Smart Cities with Blockchain
The blockchain suits the sharing economy and can help build smart cities because of the trust vested in it. It was designed to eliminate intermediaries in digital transactions by making it safe for strangers to exchange assets and data with each other privately on public record. Blockchain transactions involve two keys – a private and a public one. The public one is useful in verifying transactions. While, the private key is useful in ensuring privacy.
Blockchain is a democratic technology – one of the people – because it decentralizes power. It allows humans to organize any activity without any one person or entity gaining full control over it. It achieves this using a proof-of-work mechanism that allows the blockchain to run automatically on distributed consensus. This feature is also critical for effective management of the large volumes of data that populations of sharing, smart cities produce. With distributed computing and distributed consensus, blockchain can foster a community of peers, who will work together to achieve the goal of development.
Blockchain Use Cases
Blockchain is becoming popular among governments to improve their services. The technology has garnered trust and is being tried or used for the following purposes:
For Healthcare in Estonia
The small north-east European country has introduced blockchain to improve its public services, which were already online. With the implementation of this technology, the country’s citizens now have more control over their data which includes sensitive information like medical records. Anyone, who gains undue access to these files can easily be identified with blockchain and will be prosecuted.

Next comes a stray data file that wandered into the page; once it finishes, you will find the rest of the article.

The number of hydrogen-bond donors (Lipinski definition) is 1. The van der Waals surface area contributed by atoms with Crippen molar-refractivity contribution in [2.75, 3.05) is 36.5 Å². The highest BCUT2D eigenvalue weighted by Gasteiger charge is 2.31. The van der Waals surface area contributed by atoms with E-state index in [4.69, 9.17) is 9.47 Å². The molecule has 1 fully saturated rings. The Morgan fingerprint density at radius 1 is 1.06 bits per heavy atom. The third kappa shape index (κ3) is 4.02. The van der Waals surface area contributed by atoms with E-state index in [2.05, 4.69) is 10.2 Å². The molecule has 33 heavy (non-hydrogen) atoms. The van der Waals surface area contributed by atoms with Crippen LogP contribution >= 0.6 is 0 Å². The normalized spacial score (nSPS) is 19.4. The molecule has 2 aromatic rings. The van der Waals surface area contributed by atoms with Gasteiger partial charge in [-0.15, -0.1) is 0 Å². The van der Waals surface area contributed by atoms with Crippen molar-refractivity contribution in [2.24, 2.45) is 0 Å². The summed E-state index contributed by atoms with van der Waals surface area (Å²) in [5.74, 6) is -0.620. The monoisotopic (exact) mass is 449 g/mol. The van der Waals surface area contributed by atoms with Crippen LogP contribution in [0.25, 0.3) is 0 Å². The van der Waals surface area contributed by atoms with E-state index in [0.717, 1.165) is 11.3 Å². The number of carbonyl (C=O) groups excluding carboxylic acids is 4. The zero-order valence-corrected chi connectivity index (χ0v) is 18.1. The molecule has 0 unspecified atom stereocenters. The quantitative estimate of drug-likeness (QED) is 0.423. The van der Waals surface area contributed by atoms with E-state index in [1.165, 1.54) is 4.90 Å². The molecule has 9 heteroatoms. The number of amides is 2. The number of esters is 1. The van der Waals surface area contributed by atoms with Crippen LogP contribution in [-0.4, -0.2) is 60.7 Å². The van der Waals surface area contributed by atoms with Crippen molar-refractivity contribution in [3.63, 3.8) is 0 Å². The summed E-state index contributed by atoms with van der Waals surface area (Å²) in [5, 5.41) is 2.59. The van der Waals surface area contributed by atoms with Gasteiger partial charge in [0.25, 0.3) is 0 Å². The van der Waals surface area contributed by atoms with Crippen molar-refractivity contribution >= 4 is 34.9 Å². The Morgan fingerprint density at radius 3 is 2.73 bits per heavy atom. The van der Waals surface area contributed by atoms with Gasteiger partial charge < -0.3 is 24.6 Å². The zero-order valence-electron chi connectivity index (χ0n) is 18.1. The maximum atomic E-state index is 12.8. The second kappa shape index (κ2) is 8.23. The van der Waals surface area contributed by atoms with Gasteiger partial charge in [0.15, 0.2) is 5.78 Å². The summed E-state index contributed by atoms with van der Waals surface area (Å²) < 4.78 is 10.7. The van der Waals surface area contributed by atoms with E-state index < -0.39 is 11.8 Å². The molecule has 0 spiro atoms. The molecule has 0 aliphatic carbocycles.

For Trade & Governance in Dubai
Dubai was one of the first cities to announce the use of blockchain for smart transactions. The city uses the technology to track its imports and exports. The technology has helped the city replace paper contracts with smart contracts and link its financial and trade systems together. Dubai also uses blockchain for land registries. Inspired by the success of these initial uses, the city is now looking to implement blockchain for governmental services.
For Referendums in Moscow
The city has an “Active Citizens” program, which allows Muscovites to express their views on different topics. The legitimacy of these referenda has, however, been questioned. So, when the opportunity presented itself to use blockchain technology to make these votes more trustworthy, the city’s government ceased it to promote active citizenship.
For Public Services in Taipei City
The city is looking to become one of the many blockchain-based smart cities. Without trust in its digital public services this won’t be possible. Hence, the first project aims to issue citizen cards that will protect all locals from identity theft and voter fraud. Another program aims to keep a check on the air quality in the city by recording data and sharing it online.
For Land Records in Andhra Pradesh
Andhra Pradesh became the first Indian state to run pilot projects for the implementation of blockchain technology. The program aims to transfer land records on to the blockchain. It has inspired other Indian states to also consider the technology.
The state of Maharashtra has announced pilot blockchain projects for a variety of purposes. These projects aim to improve financial inclusion, maintain land and vehicle records, and finance the supply chain processes. Telangana, Karnataka and Gujarat are also evaluating the technology for different governmental services.